Hurricane Season 2017: Emergency Responders at the Ready

International Task Force conducting a meeting concerning Hurricane Irma (2017).

International Task Force conducting a meeting concerning Hurricane Irma (2017).

Public Health Threat:

Natural disasters like hurricanes can leave people vulnerable to a multitude of risks, including diseases. When the unthinkable happens, people may not have access to medical care or clean water. Normal routines are disrupted, and crowded living conditions provide fertile ground for diseases to spread.

The 2017 Atlantic hurricane season was particularly active and destructive. On September 6 – not long after Hurricane Harvey ravaged the United States – Hurricane Irma hit the Leeward Caribbean islands as a Category 5 storm. The powerful storm damaged or destroyed 95 percent of Barbuda’s buildings before heading toward Hispaniola and eventually reaching the southeastern coast of the United States.


By September 5, CDC’s emergency response and recovery experts had already begun preparing for Irma’s international landfall. They stood up an Incident Management System (IMS), which is an internationally recognized system used to coordinate emergency responses. Two days later, when CDC’s Emergency Operations Center activated for the domestic and international Hurricane Irma response, the existing IMS plugged into the agency-wide activation as the International Task Force (ITF).

Having managed the extensive Hurricane Matthew response in 2016, the CDC Haiti country office was ready. They initiated early conversations with CDC headquarters to identify and plan for potential needs. On September 8, CDC Haiti officially requested assistance. In response, the ITF sent a geographic information systems (GIS) specialist to assist Haiti with mapping hurricane-affected water systems. The GIS specialist created maps and engineering documents for 30 water systems, five of which Hurricane Irma had damaged. Haiti’s National Directorate of Potable Water and Sanitation used the maps to advocate for emergency financing to repair the damaged systems. Logistics and health communications experts on the ITF provided additional response support from CDC headquarters to help maintain a smooth running response.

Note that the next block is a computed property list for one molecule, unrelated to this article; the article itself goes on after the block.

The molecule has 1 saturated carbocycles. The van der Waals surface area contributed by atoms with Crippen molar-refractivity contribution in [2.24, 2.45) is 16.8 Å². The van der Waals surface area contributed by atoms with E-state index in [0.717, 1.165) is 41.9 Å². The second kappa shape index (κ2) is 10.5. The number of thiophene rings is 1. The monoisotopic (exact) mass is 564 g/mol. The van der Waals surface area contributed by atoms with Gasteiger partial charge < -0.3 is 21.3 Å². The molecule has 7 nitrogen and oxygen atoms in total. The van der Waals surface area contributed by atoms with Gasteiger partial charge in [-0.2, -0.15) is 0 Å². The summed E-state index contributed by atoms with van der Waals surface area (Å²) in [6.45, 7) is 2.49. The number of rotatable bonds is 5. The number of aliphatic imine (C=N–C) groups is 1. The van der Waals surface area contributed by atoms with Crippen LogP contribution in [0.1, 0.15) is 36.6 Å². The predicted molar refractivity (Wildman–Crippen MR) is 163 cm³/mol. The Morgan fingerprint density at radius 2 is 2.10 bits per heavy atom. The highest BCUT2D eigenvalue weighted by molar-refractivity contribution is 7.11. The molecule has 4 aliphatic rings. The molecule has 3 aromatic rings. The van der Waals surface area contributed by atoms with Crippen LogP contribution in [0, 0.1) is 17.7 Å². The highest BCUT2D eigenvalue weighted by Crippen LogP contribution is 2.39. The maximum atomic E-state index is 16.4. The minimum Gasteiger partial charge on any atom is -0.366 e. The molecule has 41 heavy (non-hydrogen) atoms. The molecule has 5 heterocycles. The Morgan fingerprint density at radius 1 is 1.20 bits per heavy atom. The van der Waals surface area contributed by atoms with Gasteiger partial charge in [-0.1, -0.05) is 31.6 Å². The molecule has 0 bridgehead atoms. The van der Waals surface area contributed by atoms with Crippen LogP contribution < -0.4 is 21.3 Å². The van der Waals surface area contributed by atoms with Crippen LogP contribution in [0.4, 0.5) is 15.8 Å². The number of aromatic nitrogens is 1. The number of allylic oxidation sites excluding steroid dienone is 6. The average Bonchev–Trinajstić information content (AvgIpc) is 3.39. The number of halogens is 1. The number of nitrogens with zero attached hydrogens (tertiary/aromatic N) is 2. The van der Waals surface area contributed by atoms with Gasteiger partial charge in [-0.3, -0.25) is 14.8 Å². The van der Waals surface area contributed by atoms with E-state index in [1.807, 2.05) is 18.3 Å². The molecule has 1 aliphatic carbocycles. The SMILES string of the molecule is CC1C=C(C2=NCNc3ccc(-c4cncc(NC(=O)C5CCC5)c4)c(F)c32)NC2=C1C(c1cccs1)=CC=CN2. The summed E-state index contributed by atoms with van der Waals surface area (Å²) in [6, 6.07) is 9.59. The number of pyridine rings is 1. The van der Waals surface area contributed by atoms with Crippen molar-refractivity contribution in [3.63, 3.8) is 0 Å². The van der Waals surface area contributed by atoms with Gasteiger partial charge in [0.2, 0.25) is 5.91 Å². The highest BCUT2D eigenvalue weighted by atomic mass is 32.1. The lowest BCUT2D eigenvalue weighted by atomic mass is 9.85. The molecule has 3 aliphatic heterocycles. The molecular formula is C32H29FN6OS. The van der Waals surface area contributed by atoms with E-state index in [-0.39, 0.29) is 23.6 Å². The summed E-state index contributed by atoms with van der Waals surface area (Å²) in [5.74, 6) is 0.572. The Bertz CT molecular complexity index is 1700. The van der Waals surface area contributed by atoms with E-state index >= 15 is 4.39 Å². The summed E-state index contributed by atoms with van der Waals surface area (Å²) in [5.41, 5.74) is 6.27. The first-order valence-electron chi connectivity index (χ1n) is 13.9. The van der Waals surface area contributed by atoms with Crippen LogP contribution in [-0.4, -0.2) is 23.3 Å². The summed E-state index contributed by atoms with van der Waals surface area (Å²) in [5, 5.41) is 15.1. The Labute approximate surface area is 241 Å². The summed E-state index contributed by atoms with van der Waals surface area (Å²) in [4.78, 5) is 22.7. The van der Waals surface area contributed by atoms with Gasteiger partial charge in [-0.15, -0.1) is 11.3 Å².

Early and frequent communication between the CDC Haiti country office and emergency response experts at CDC Atlanta ensured that an efficient, coordinated response was in place. This hurricane season’s responses also strengthened interaction between CDC experts in domestic and international crises. After Irma, the ITF stood down – only to be reactivated when Hurricane Maria struck.

Rapid Response Protects Americans and Saves Lives

In addition to offering expertise in all critical areas of emergency response including health; nutrition; infectious diseases; mental health; reproductive health; risk communications and community engagement; surveillance; coordination; logistics; and water, sanitation and hygiene, CDC’s Emergency Response and Recovery Branch also coordinates the Global Rapid Response Team (Global RRT).

The Global RRT is a unique resource that can rapidly respond to global public health concerns. The Global RRT responds to emergencies when and where they occur to stop health threats before they reach our shores.